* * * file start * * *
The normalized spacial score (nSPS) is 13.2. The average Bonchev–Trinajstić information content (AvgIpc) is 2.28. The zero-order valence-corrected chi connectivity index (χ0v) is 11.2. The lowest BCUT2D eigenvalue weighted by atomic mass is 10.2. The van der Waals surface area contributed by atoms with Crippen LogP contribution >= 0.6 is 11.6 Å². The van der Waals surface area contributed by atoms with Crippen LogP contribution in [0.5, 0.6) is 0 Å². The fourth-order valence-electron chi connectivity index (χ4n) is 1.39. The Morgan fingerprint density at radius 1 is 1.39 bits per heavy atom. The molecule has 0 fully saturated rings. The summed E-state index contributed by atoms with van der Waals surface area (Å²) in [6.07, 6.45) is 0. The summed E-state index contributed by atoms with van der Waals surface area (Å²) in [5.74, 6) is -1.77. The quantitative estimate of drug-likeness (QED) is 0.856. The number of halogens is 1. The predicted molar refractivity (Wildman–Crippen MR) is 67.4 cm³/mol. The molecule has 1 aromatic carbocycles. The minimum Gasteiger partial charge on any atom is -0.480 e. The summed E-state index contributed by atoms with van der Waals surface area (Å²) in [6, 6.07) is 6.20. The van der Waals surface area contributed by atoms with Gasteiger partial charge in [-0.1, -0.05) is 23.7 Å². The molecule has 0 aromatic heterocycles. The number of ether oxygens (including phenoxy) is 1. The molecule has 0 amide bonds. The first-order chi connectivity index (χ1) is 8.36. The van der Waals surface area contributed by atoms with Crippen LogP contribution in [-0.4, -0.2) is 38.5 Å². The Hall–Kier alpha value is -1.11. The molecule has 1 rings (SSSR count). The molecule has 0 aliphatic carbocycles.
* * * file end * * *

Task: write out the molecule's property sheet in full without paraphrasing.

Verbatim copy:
The normalized spacial score (nSPS) is 13.2. The average Bonchev–Trinajstić information content (AvgIpc) is 2.28. The zero-order valence-corrected chi connectivity index (χ0v) is 11.2. The lowest BCUT2D eigenvalue weighted by atomic mass is 10.2. The van der Waals surface area contributed by atoms with Crippen LogP contribution >= 0.6 is 11.6 Å². The van der Waals surface area contributed by atoms with Crippen LogP contribution in [0.5, 0.6) is 0 Å². The fourth-order valence-electron chi connectivity index (χ4n) is 1.39. The Morgan fingerprint density at radius 1 is 1.39 bits per heavy atom. The molecule has 0 fully saturated rings. The summed E-state index contributed by atoms with van der Waals surface area (Å²) in [6.07, 6.45) is 0. The summed E-state index contributed by atoms with van der Waals surface area (Å²) in [5.74, 6) is -1.77. The quantitative estimate of drug-likeness (QED) is 0.856. The number of halogens is 1. The predicted molar refractivity (Wildman–Crippen MR) is 67.4 cm³/mol. The molecule has 1 aromatic carbocycles. The minimum Gasteiger partial charge on any atom is -0.480 e. The summed E-state index contributed by atoms with van der Waals surface area (Å²) in [6, 6.07) is 6.20. The van der Waals surface area contributed by atoms with Gasteiger partial charge in [-0.1, -0.05) is 23.7 Å². The molecule has 0 aromatic heterocycles. The number of ether oxygens (including phenoxy) is 1. The molecule has 0 amide bonds. The first-order chi connectivity index (χ1) is 8.36. The van der Waals surface area contributed by atoms with Crippen LogP contribution in [-0.4, -0.2) is 38.5 Å². The Hall–Kier alpha value is -1.11. The molecule has 1 rings (SSSR count). The molecule has 0 aliphatic carbocycles.